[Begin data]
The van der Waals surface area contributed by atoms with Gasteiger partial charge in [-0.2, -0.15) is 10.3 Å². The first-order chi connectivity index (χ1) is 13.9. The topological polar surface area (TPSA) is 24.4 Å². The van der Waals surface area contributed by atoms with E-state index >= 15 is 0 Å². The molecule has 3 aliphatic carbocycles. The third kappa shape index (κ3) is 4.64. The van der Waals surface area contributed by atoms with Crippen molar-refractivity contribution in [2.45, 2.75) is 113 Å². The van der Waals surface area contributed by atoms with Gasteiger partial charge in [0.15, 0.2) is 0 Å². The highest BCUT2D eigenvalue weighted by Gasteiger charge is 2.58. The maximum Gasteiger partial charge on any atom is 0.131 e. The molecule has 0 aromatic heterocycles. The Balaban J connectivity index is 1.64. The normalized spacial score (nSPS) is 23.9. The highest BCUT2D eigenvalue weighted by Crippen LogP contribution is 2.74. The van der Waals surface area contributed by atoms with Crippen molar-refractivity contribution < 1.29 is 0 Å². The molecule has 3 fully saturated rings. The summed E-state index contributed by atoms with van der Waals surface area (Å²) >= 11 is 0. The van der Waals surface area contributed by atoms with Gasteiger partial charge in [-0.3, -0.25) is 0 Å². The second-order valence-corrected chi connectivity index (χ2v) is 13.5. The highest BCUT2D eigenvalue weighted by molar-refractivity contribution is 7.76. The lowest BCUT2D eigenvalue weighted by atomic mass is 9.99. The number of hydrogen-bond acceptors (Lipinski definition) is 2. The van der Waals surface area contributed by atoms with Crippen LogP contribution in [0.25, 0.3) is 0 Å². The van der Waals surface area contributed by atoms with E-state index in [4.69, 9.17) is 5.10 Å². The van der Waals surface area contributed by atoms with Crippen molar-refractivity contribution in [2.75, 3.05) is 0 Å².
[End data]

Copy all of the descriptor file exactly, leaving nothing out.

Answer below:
The van der Waals surface area contributed by atoms with Gasteiger partial charge in [-0.2, -0.15) is 10.3 Å². The first-order chi connectivity index (χ1) is 13.9. The topological polar surface area (TPSA) is 24.4 Å². The van der Waals surface area contributed by atoms with E-state index >= 15 is 0 Å². The molecule has 3 aliphatic carbocycles. The third kappa shape index (κ3) is 4.64. The van der Waals surface area contributed by atoms with Crippen molar-refractivity contribution in [2.45, 2.75) is 113 Å². The van der Waals surface area contributed by atoms with Gasteiger partial charge in [0.15, 0.2) is 0 Å². The highest BCUT2D eigenvalue weighted by Gasteiger charge is 2.58. The maximum Gasteiger partial charge on any atom is 0.131 e. The molecule has 0 aromatic heterocycles. The Balaban J connectivity index is 1.64. The normalized spacial score (nSPS) is 23.9. The highest BCUT2D eigenvalue weighted by Crippen LogP contribution is 2.74. The van der Waals surface area contributed by atoms with Crippen molar-refractivity contribution < 1.29 is 0 Å². The molecule has 3 fully saturated rings. The summed E-state index contributed by atoms with van der Waals surface area (Å²) >= 11 is 0. The van der Waals surface area contributed by atoms with Gasteiger partial charge in [-0.3, -0.25) is 0 Å². The second-order valence-corrected chi connectivity index (χ2v) is 13.5. The highest BCUT2D eigenvalue weighted by molar-refractivity contribution is 7.76. The lowest BCUT2D eigenvalue weighted by atomic mass is 9.99. The number of hydrogen-bond acceptors (Lipinski definition) is 2. The van der Waals surface area contributed by atoms with Crippen LogP contribution in [0.25, 0.3) is 0 Å². The van der Waals surface area contributed by atoms with E-state index in [4.69, 9.17) is 5.10 Å². The van der Waals surface area contributed by atoms with Crippen molar-refractivity contribution in [2.75, 3.05) is 0 Å².